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The Weekend Quiz – August 4-5, 2018

Summary:
Welcome to The Weekend Quiz. The quiz tests whether you have been paying attention or not to the blogs I post. See how you go with the following questions. Your results are only known to you and no records are retained. 1. National accounting rules dictate that a national government surplus equals a non-government deficit (and vice-versa). If a national government successfully achieves a fiscal surplus through an austerity program then the private domestic sector must be spending more than it is earning.TrueFalse2. A government's fiscal deficit rises despite the government's stated fiscal austerity stance. We can conclude from the evidence at hand that the austerity mantra of the government doesn't correctly describe its fiscal policy stance.TrueFalse3. The immediate impact on

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Welcome to The Weekend Quiz. The quiz tests whether you have been paying attention or not to the blogs I post. See how you go with the following questions. Your results are only known to you and no records are retained.

1. National accounting rules dictate that a national government surplus equals a non-government deficit (and vice-versa). If a national government successfully achieves a fiscal surplus through an austerity program then the private domestic sector must be spending more than it is earning.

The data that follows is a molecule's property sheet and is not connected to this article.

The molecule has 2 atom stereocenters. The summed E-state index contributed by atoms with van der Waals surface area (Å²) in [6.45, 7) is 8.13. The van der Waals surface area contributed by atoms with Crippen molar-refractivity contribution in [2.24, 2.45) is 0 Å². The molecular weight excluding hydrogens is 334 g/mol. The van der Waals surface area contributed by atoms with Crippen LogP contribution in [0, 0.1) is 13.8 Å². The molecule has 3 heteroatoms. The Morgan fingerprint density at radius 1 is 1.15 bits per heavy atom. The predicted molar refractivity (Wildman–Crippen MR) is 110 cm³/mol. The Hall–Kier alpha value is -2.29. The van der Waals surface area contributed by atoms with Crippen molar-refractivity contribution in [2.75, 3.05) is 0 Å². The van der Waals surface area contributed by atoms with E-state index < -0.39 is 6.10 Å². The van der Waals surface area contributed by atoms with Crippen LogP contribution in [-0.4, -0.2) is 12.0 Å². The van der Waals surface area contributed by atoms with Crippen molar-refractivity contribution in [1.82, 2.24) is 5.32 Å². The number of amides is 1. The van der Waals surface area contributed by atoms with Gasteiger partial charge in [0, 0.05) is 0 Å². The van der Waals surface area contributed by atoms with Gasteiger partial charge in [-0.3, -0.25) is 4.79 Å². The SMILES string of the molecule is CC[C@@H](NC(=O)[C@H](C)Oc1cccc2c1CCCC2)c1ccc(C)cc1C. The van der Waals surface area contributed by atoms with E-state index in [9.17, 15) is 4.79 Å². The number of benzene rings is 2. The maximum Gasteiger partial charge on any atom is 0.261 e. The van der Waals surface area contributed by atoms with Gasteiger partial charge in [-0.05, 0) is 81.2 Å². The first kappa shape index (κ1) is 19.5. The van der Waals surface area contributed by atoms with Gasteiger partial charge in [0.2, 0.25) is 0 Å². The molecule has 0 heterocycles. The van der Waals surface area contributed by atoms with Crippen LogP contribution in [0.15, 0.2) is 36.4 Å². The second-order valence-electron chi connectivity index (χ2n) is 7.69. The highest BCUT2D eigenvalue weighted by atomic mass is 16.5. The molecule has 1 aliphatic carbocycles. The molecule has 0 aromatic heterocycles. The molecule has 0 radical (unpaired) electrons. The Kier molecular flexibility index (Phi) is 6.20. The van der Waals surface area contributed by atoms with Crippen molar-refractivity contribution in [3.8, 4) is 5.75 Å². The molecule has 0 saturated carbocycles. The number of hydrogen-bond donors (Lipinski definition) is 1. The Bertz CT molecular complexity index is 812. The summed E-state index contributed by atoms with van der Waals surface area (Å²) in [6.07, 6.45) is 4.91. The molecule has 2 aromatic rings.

2. A government's fiscal deficit rises despite the government's stated fiscal austerity stance. We can conclude from the evidence at hand that the austerity mantra of the government doesn't correctly describe its fiscal policy stance.



3. The immediate impact on aggregate spending in the economy would be invariant between the government matching its deficit spending with private bond issues and the situation where the government instructed the central bank to buy its bonds to match the deficit.





Bill Mitchell
Bill Mitchell is a Professor in Economics and Director of the Centre of Full Employment and Equity (CofFEE), at the University of Newcastle, NSW, Australia. He is also a professional musician and plays guitar with the Melbourne Reggae-Dub band – Pressure Drop. The band was popular around the live music scene in Melbourne in the late 1970s and early 1980s. The band reformed in late 2010.

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